Radios Emeritus

Honoring those radios I've owned but have since moved on to others who could appreciate them more.

  • Zenith A big beautiful Tombstone style set with a huge black "airplane" dial. It's a model 6-V-27, a 6-volt farm radio, long since converted to AC. A birthday gift to myself, I found it at a local antique store. Sold to someone who could do the challenging cabinet restoration properly.

  • Zenith A model 4-B-639 6-volt farm radio from 1942, in a sort of golden-hued cabinet with faux zebrawood trim. The original tubes and caps were all fine (but one cap), as was the synchronous vibrator supply. I added an external AC supply and donated it to our church's Youth Group Mission Project fundraising auction.

  • Automatic Radio From 1946, this model 614-X is a hot-performing 6 tube set. The RF stage has only input tuning, but really adds to the reception. The bakelite cabinet polished up very nicely. Donated to the church Youth Group auction.

  • General Electric I owned one of these AM/FM transistor portables 'way back when I was in college, and grabbed this one up at a yard sale. Since sold, as not fitting into my collection.

  • Emerson This model 745 Town & Country AC/DC/Battery portable is very mid-'50s. Its 6 miniature tubes give it decent performance to go with its Eisenhower-era styling. It uses an almost-unobtainable 1L6 converter tube, which luckily can be replaced in this Broadcast-only set with a 1R5. I owned 4 of these radios at one time! (Some were the nearly identical model 754.)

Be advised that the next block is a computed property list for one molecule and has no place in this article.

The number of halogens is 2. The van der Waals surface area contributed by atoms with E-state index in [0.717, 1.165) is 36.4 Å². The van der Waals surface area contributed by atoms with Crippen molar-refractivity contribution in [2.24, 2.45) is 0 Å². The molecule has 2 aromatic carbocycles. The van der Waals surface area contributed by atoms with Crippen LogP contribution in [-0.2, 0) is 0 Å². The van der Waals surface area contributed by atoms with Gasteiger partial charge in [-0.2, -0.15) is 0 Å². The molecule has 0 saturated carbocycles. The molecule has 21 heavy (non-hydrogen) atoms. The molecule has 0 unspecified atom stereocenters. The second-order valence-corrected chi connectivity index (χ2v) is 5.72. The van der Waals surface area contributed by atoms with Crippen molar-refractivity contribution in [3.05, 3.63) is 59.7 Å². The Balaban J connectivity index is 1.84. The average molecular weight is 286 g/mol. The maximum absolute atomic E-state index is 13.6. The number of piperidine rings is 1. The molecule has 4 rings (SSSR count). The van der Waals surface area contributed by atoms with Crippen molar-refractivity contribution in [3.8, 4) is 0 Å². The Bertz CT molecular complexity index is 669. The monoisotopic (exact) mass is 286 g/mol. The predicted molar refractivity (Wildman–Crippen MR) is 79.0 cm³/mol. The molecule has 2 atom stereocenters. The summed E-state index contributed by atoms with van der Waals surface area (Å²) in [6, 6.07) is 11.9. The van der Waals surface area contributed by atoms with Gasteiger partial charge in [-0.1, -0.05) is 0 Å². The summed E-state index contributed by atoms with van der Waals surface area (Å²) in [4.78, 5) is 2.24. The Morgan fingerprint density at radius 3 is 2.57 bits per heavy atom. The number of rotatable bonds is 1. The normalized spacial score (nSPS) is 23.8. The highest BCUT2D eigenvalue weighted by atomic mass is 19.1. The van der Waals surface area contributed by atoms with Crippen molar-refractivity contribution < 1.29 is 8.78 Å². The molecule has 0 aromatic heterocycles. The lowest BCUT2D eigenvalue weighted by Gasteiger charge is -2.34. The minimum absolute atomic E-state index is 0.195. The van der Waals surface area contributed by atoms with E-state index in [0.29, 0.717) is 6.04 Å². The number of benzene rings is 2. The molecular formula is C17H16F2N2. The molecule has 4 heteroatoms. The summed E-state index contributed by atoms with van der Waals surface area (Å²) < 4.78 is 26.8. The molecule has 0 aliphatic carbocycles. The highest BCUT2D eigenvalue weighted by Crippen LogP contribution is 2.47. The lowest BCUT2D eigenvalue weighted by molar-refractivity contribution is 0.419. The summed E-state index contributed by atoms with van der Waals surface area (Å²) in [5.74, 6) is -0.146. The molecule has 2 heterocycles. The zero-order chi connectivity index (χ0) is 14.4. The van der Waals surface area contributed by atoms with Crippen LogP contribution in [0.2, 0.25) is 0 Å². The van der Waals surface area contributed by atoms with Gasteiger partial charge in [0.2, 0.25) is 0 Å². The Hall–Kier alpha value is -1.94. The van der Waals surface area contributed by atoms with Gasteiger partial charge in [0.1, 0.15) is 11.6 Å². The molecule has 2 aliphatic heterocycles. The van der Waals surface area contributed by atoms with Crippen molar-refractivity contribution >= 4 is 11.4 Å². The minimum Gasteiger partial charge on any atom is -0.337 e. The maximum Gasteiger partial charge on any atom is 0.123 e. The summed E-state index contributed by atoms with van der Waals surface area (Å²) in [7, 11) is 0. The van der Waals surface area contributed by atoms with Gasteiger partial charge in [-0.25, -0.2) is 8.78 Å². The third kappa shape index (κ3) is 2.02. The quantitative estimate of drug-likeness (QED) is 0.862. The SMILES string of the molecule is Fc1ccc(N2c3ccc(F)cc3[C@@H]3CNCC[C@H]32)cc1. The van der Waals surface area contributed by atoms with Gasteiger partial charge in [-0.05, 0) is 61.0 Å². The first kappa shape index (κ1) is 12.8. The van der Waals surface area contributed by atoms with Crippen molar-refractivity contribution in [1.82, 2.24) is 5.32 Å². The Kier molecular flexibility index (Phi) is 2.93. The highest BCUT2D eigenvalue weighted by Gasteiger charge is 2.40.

• General Electric This 1946 GE model 220 has six tubes and both broadcast and shortwave tuning in its somewhat bulbous bakelite cabinet. I'm not sure why I liked this set -- maybe the spacious and easy-tuning dial.

  • SilvertoneI guess I'm a sucker for 1936-era airplane-dial sets like this model 4466 from Sears, even when they're coated with white paint. It looked much better when I refinished it and replaced the grille cloth. And it works on both Broadcast and Shortwave bands -- I'm always amazed when 60+ year old sets still play.

  • Silvertone This Silvertone (Sears) 3351 Commentator pushbutton table set, made in 1939, was found in a junk shop for $5. Dark brown bakelite cabinet with gold trim, 5 tubes. This rather dignified bakelite receiver was missing its knobs and dial pointer, for which I have found replacements. I recapped it, and it played OK, but never as well as I thought it could.

  • Philco Only the second console I've bought, this 1932 Philco 112x is sorta tattered, but at least I saved it from the dump! It even powers up and makes noise (though no reception yet). With 11 tubes, it's the biggest set I've ever owned.

  • Philco One of the early AM/FM sets from Philco is this model 48-472 from 1948. A nice and hefty bakelite cabinet houses its 7-tube chassis, which of course includes some of those dreadful Loktal tubes. Bought during delusions about my ability to fix FM radios...

  • Philco I couldn't pass up this Philco 610 stepped tombstone, languishing at a thrift store. It had been a "decor item" at a local clothing store, so it looked nice but the cords (including speaker and antenna) were cut off, so it's still silent.

  • Sheffield I picked up this cute midget stepped tombstone at the local Salvation Army store. It's in such good shape that at first glance I thought it was one of those modern replicas. Needs tubes, but quite amazingly clean and complete. It wears a Sheffield nameplate, but little other identification. The tube types used (stamped on the tube sockets) indicate about 1935 vintage.

    Updated February 21, 2013